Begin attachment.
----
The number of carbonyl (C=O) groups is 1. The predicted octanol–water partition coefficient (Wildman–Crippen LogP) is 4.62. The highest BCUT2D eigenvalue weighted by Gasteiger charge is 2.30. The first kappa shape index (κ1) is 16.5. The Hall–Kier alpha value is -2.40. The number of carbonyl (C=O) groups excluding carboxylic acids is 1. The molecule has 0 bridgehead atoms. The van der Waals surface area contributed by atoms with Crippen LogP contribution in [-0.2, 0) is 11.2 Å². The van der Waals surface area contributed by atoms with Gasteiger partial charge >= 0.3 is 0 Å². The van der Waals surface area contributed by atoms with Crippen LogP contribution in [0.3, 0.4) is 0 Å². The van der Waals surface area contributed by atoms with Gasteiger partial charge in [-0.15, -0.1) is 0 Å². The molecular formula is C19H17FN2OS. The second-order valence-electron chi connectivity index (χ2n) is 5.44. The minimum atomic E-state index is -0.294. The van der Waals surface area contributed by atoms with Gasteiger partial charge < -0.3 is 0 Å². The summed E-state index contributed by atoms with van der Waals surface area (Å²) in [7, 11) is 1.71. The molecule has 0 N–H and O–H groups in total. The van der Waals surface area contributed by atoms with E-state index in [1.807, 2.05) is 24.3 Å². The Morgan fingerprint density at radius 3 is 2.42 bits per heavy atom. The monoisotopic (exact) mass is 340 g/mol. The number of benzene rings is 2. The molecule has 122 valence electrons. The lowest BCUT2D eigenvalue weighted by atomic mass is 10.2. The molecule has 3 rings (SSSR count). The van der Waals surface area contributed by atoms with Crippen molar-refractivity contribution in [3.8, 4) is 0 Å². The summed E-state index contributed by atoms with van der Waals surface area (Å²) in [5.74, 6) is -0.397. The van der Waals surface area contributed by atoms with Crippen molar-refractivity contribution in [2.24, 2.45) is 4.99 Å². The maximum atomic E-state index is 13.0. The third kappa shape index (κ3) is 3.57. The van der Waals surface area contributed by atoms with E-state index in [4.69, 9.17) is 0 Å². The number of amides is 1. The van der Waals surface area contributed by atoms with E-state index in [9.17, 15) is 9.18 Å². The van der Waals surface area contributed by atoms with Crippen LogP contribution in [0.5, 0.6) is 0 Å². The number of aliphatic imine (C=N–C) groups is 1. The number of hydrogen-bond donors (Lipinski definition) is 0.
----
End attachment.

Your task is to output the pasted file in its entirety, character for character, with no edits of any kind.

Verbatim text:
The number of carbonyl (C=O) groups is 1. The predicted octanol–water partition coefficient (Wildman–Crippen LogP) is 4.62. The highest BCUT2D eigenvalue weighted by Gasteiger charge is 2.30. The first kappa shape index (κ1) is 16.5. The Hall–Kier alpha value is -2.40. The number of carbonyl (C=O) groups excluding carboxylic acids is 1. The molecule has 0 bridgehead atoms. The van der Waals surface area contributed by atoms with Crippen LogP contribution in [-0.2, 0) is 11.2 Å². The van der Waals surface area contributed by atoms with Gasteiger partial charge >= 0.3 is 0 Å². The van der Waals surface area contributed by atoms with Crippen LogP contribution in [0.3, 0.4) is 0 Å². The van der Waals surface area contributed by atoms with Gasteiger partial charge in [-0.15, -0.1) is 0 Å². The molecular formula is C19H17FN2OS. The second-order valence-electron chi connectivity index (χ2n) is 5.44. The minimum atomic E-state index is -0.294. The van der Waals surface area contributed by atoms with Gasteiger partial charge < -0.3 is 0 Å². The summed E-state index contributed by atoms with van der Waals surface area (Å²) in [7, 11) is 1.71. The molecule has 0 N–H and O–H groups in total. The van der Waals surface area contributed by atoms with E-state index in [1.807, 2.05) is 24.3 Å². The Morgan fingerprint density at radius 3 is 2.42 bits per heavy atom. The monoisotopic (exact) mass is 340 g/mol. The number of benzene rings is 2. The molecule has 122 valence electrons. The lowest BCUT2D eigenvalue weighted by atomic mass is 10.2. The molecule has 3 rings (SSSR count). The van der Waals surface area contributed by atoms with Crippen molar-refractivity contribution in [3.8, 4) is 0 Å². The summed E-state index contributed by atoms with van der Waals surface area (Å²) in [5.74, 6) is -0.397. The van der Waals surface area contributed by atoms with Crippen molar-refractivity contribution in [2.24, 2.45) is 4.99 Å². The maximum atomic E-state index is 13.0. The third kappa shape index (κ3) is 3.57. The van der Waals surface area contributed by atoms with E-state index in [4.69, 9.17) is 0 Å². The number of amides is 1. The van der Waals surface area contributed by atoms with E-state index in [9.17, 15) is 9.18 Å². The van der Waals surface area contributed by atoms with Crippen LogP contribution in [0.5, 0.6) is 0 Å². The number of aliphatic imine (C=N–C) groups is 1. The number of hydrogen-bond donors (Lipinski definition) is 0.